Therapeutic Cupping, part 2

Application and practice of Cupping Therapy

Determine the goals of cupping. Make sure you and the person receiving the cupping understand the time it may take to get the desired result.  Try to become clear on the desired result and ascertain if it is attainable.  Then look up the points where cupping would be most useful.  Generally, the most painful areas are a good start.  You can get very complex with cupping and have the body look like a pepperoni pizza and get no real benefit.

Place the cups, then hold them in place with one hand.  Using the other hand, hold the pump gun, and place the end on the tip of the cup valve.  Without pushing or pulling the cup, and maintaining a good seal from skin to cup, pump two times to get the skin to rise.  (This of course depends on the style of cupping you are doing.)  You can then change the suction with the cup by changing the valve to release the vacuum and then reapplying the pump to ‘fine’ tune.

Check in one minute or so to see if there is any skin color change.  If not, consider more pumps.  You can pump a lot; I like to consider the comfort of the person receiving cupping.  Allow the cups to remain:

About 5 minutes for children

About 10 minutes for youth/adolescents and young adults.

About 5 minutes for women that are pregnant or menstruating (check precaution)

Use longer depending on what your goals are.  Severe pain requires more.

Generally you should do less in the summer months, as the skin sweats and can better clean itself. Less stagnation occurs, if the patient gets out and gets movement and sweats.

 

In the winter the skin is contracted and can take longer to get a good result.  It may take more visits.

 

After the treatment is complete, pull up the tab releasing the vacuum.  Remove the cup and clean immediately.  If there is difficulty removing the cup, use a finger to press the skin next to the cup to release the suction, letting the cup become free of the skin.

 

If there is bleeding in the cup:   Make sure you have alcohol and tissues to clean.  Surround the cup with some tissues before you remove it as the blood may flow.  Consider the flow pattern.  Make sure to not get any of the blood on you.  Use rubber gloves and consider it a toxic spill.  Be careful!  Discard that blood by flushing down the toilet.  Make sure and soak the cups involved in alcohol and soapy water, wash them well and dry well before putting back in the case.

 

 

 

 

 

Removing the cups:

With the vacuum cups, simply pull the tab at the top while holding the cup in place.  Sometimes if you do not hold the cup in place it will be uncomfortable.  Pulling the orange tab will release the negative pressure vacuum inside the cup and allow it to easily be removed from the skin. (See Diagram).

 

 

 

 

 

 

 

 

 

 

 

 

 

If the cup still is stuck, gently tilt the cup to the side and press with the other hand toward the cup on the skin next to the cup (See Diagram).  It will pop loose.  Notice there will be a whole new pattern you will see.  There is the bulge that will remain for a few minutes to an hour.  This is where the cup pulled the skin.  Then around that there will be a purplish ring, or gully. (See Diagram) This also will disappear in a few minutes to an hour.   The gully is not too significant therapeutically, so ignore it for now.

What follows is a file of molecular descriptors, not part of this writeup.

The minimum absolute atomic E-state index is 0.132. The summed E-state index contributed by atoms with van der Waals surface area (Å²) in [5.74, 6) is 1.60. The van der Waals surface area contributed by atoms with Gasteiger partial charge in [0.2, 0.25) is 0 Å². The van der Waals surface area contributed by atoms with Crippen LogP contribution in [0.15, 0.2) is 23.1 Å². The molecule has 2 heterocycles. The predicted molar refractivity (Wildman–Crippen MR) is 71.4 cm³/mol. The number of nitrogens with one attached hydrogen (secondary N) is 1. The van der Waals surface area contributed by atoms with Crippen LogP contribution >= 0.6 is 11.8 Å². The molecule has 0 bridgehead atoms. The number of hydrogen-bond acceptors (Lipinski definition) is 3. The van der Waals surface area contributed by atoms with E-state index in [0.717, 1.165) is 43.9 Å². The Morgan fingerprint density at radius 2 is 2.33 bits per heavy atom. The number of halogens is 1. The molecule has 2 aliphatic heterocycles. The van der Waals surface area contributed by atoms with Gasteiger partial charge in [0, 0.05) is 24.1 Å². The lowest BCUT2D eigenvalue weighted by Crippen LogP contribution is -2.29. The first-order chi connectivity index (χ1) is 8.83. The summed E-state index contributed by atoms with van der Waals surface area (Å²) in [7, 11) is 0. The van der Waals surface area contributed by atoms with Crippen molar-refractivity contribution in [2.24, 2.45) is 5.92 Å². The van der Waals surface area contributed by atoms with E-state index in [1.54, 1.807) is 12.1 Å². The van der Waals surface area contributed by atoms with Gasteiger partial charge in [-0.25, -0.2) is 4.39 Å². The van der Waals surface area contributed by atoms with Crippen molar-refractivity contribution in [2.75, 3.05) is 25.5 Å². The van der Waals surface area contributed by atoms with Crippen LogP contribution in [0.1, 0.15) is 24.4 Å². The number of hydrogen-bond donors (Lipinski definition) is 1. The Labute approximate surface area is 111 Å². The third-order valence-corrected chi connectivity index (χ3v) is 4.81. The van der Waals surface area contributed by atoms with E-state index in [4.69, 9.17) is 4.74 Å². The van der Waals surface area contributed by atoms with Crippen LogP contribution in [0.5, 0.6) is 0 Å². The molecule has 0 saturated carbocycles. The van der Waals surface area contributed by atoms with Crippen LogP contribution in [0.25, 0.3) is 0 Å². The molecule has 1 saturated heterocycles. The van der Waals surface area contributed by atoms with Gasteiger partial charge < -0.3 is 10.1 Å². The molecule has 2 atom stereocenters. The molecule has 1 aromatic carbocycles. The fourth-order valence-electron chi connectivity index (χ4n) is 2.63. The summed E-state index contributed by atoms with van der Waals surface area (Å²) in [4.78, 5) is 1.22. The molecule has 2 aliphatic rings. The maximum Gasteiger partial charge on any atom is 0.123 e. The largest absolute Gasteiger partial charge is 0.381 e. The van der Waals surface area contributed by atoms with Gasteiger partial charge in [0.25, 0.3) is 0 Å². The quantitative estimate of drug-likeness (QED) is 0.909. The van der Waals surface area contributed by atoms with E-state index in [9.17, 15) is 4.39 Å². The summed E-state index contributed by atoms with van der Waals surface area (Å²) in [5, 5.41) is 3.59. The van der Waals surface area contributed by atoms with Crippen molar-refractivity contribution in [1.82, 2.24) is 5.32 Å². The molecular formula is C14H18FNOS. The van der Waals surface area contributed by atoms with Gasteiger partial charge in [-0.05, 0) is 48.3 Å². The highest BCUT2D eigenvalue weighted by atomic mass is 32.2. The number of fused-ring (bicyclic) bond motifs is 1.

Finally around all of that will be the red flash, if any.  This was the histamine response from the skin, due to the pulling of the skin around the cup lip.  If any of these last more than an hour it is likely that the patient is dehydrated and/or has severe stagnation.

 

 

 

 

 

Treatment times and plans:

In general the time for one single treatment really need only be about 5 minutes.  That is about as long as it takes to really see the result of the cupping.  I do three pumps for the first visit, and after five minutes can add a pump or two if no results comes up.  Once you have added a pump or two wait another five minutes.

 

With cupping and massage, you can use moving cupping to start and then use some good oil to get more of the fluids going by doing some effleurage and light petrissage.  After doing a few minutes of massage go back to stationary cupping to bring up deeper fluids.

 

How often can you treat?

You can treat daily but not on the same spots.  With each moderately stagnant spot wait until it has changed to at least the yellow or brownish color before cupping there again.   This generally takes about 4 days.  If you are looking to treat a very large area, use the moving cupping to achieve this.

 

With any treatment there is a duration of care.  If you are receiving no result after three or so treatments go on to another modality.  Try scraping or try heating the body well before the cupping.  Some people are not suited for cupping.  This depends on their personal preference, age, their constitution and disease processes they are experiencing.    There are many reasons for this which we will discuss in the workshop itself.

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